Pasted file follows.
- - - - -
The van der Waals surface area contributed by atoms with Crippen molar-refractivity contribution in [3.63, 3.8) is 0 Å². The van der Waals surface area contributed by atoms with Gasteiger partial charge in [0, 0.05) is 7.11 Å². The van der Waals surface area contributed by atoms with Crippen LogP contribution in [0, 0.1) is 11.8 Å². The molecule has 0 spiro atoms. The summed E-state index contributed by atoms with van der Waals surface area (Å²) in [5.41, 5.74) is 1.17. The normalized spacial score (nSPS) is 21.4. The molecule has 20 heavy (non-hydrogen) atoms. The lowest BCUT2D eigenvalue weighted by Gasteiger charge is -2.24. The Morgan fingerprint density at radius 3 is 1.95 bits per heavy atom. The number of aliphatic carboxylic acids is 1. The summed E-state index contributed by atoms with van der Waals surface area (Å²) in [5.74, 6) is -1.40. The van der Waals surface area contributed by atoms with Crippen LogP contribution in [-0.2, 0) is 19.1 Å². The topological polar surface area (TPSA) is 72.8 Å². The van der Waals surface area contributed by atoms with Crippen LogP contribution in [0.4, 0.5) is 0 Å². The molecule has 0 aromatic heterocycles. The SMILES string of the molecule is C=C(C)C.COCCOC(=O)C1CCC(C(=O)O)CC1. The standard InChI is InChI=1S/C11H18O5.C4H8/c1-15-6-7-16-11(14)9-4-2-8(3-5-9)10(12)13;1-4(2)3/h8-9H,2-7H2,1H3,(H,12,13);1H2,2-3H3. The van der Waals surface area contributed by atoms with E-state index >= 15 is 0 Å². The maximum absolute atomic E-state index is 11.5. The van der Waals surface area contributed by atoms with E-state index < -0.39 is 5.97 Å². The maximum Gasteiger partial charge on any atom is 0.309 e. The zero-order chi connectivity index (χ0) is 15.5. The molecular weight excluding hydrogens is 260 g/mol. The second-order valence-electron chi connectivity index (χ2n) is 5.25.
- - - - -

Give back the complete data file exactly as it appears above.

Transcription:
The van der Waals surface area contributed by atoms with Crippen molar-refractivity contribution in [3.63, 3.8) is 0 Å². The van der Waals surface area contributed by atoms with Gasteiger partial charge in [0, 0.05) is 7.11 Å². The van der Waals surface area contributed by atoms with Crippen LogP contribution in [0, 0.1) is 11.8 Å². The molecule has 0 spiro atoms. The summed E-state index contributed by atoms with van der Waals surface area (Å²) in [5.41, 5.74) is 1.17. The normalized spacial score (nSPS) is 21.4. The molecule has 20 heavy (non-hydrogen) atoms. The lowest BCUT2D eigenvalue weighted by Gasteiger charge is -2.24. The Morgan fingerprint density at radius 3 is 1.95 bits per heavy atom. The number of aliphatic carboxylic acids is 1. The summed E-state index contributed by atoms with van der Waals surface area (Å²) in [5.74, 6) is -1.40. The van der Waals surface area contributed by atoms with Crippen LogP contribution in [-0.2, 0) is 19.1 Å². The topological polar surface area (TPSA) is 72.8 Å². The van der Waals surface area contributed by atoms with Crippen LogP contribution in [0.4, 0.5) is 0 Å². The molecule has 0 aromatic heterocycles. The SMILES string of the molecule is C=C(C)C.COCCOC(=O)C1CCC(C(=O)O)CC1. The standard InChI is InChI=1S/C11H18O5.C4H8/c1-15-6-7-16-11(14)9-4-2-8(3-5-9)10(12)13;1-4(2)3/h8-9H,2-7H2,1H3,(H,12,13);1H2,2-3H3. The van der Waals surface area contributed by atoms with E-state index >= 15 is 0 Å². The maximum absolute atomic E-state index is 11.5. The van der Waals surface area contributed by atoms with E-state index < -0.39 is 5.97 Å². The maximum Gasteiger partial charge on any atom is 0.309 e. The zero-order chi connectivity index (χ0) is 15.5. The molecular weight excluding hydrogens is 260 g/mol. The second-order valence-electron chi connectivity index (χ2n) is 5.25.